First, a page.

Once again we take a look at the valuations of the major 3D printing companies over the past week – but this week we’re looking at the entire year.
Publicly traded companies are required to post their financial reports, as well as appear on stock markets. From there we can calculate the total value of their company by multiplying the current stock price by the number of outstanding shares. This number is the market capitalization, and represents the current valuation of the company.
It’s a great number of compare companies, as the market capitalization can be leveraged to provide more capabilities for the company. Shares could, for example, be used as collateral for a loan. That and similar maneuvers could generate cash with which the company might undertake new projects.
In other words, “market cap”, as it is known, is quite important.
Note that our list here does not include all major 3D print companies. Not all 3D print companies are publicly traded, and thus we cannot officially know their true size, such as EOS. Others, like HP or Siemens, have very large 3D printing divisions, but are part a much larger enterprises and we cannot know the true size of their 3D printing activities.
Let’s take a look at the 3D printing companies on this week’s list.
3D Printing Leaderboard
|4 (3)||Desktop Metal||1540||-124|
|9 (8)||Nano Dimension||946||-77|
This week saw most flat results, with the exceptions being notable rises in value for Xometry, which seems to be catching up with leader 3D Systems, and also SLM Solutions and Massivit.
Desktop Metal suffered a slight loss, but it was sufficient for them to fall to fourth place, with Stratasys zooming up the list to third position. Materialise and Velo3D swapped fifth and seventh positions due to minor changes in value. Markforged and Nano Dimension also swapped positions eight and nine. The fact is these companies were all very similarly valued, thus even slight changes will toss them around the leaderboard like frogs in spring.
Being the last report for the 2021 year, I thought we’d look back and see how these companies have changed value over the entire year.
Unfortunately we didn’t start this series until March, so I had to do some research to figure out the values of the companies as of January 2021. Let’s take a look at the changes that occurred over all of 2021:
The first thing to notice is that there are several missing entries because those companies weren’t on the stock market at the time (or I could not locate any earlier information, specifically for Massivit).
One trend that is clearly apparent is that most 3D print companies lost a significant amount of value over 2021. In total almost US$5B in value was lost by the companies we track .While there was a period in the March zone where most of them incurred price boosts, this was likely due to the anticipation of opening things up after the pandemic.
Of course, that didn’t really happen, or at least as much as was anticipated. As a result, the booming prices of Spring made way to the languishing valuations towards the end of the year.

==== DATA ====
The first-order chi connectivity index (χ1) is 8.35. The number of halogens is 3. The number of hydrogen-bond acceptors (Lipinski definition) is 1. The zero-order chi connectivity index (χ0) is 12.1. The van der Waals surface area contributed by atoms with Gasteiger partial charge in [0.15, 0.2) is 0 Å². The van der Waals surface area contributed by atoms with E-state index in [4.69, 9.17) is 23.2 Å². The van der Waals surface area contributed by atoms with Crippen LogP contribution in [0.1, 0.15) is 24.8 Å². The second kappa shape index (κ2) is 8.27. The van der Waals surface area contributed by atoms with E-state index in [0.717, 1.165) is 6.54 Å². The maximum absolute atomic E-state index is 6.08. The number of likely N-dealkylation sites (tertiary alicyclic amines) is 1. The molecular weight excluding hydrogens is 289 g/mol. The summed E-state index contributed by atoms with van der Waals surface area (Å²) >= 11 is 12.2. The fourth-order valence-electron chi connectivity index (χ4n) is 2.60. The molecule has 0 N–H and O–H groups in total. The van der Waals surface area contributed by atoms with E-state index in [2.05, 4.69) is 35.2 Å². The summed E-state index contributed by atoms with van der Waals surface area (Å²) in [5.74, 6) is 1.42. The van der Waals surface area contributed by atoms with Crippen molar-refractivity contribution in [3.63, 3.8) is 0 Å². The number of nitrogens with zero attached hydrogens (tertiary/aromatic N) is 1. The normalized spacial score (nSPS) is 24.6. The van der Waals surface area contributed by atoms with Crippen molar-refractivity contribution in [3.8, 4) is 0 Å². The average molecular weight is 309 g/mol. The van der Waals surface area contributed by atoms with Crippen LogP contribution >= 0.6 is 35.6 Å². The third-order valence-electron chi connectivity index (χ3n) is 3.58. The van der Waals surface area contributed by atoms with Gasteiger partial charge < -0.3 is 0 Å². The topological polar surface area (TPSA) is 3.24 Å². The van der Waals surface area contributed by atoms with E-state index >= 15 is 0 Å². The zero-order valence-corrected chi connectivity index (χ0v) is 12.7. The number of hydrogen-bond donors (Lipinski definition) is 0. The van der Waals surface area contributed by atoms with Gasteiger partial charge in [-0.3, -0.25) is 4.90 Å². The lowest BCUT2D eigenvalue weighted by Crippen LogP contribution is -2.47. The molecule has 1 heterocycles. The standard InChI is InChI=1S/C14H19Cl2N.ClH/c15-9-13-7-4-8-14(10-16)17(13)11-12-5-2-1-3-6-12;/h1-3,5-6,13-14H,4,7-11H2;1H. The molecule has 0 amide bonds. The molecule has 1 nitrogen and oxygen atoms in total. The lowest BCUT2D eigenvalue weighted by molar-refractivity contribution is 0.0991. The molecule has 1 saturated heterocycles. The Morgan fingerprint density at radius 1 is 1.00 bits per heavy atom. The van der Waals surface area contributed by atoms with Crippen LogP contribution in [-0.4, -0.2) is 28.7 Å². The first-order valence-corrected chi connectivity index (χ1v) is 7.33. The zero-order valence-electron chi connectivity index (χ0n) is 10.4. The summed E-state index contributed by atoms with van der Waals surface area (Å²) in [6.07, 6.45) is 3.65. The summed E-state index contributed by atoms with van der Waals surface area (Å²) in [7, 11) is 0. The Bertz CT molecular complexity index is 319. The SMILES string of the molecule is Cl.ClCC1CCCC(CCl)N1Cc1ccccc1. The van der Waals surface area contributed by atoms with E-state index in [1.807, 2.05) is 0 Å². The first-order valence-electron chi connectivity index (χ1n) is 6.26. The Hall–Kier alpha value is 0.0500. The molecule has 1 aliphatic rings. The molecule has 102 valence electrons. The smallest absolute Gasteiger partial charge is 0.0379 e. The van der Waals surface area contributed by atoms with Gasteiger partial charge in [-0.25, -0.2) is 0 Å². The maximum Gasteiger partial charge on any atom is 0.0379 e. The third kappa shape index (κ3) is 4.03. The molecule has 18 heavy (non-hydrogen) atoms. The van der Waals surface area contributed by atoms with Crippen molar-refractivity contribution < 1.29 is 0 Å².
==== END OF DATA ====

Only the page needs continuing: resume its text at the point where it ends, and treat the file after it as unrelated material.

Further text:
Some companies suffered huge losses in value, particularly Desktop Metal, which lost around 70% of its value as compared to a year ago. However, this is likely because at that time there were new to the market and their value was still being settled by investors, perhaps being set a bit high. Subsequently pandemic complications likely drove the price downward.
They weren’t alone, as Materialise, Protolabs, Markforged, voxeljet, AML3D all incurred tremendous losses in market cap. It was an industry thing.
However, there is an exception: 3D Systems, which started the year way down the list, crawled their way to the top by May timeframe. This is due to their new CEO’s massive changes: divestitures, refocus on specific industry segments (especially healthcare), and general cleanup, resulted in the first truly positive financial results for the company in many years. Their reward: doubling of their valuation and first place on our leaderboard, and they’ve maintained that position for most of the year.
What will 2022 bring? It’s likely the pandemic will begin to truly fade, and production will increase, bringing added value to all of the companies we’re tracking.
We’re also likely to see several new companies appear on our leaderboard as they become public. Some have already announced their intentions, while others could be a surprise.
We are still awaiting the appearance on the market of two other 3D print companies. One is FATHOM, a digital manufacturer, which has been developing a SPAC (Special Purpose Acquisition Company) maneuver to complete later this year. The other is Fast Radius, a digital manufacturing cloud service.
Another company set to appear in early 2022 is Essentium, who announced plans to use a SPAC-merger to launch on NASDAQ.
Others In The Industry
While we’ve been following the public companies, don’t forget there are a number of private companies that don’t appear on any stock exchange. These privately-held companies likely have significant value, it’s just that we can’t know exactly what it is at any moment. The suspected bigger companies include EOS, Carbon, Formlabs and SLM Solutions.
Perhaps someday some of them will appear on our major players list.
Finally, there are a number of companies that are deeply engaged in the 3D print industry, but that activity is only a small slice of their operations. Thus it’s not fair to place them on the lists above because we don’t really know where their true 3D print activities lie.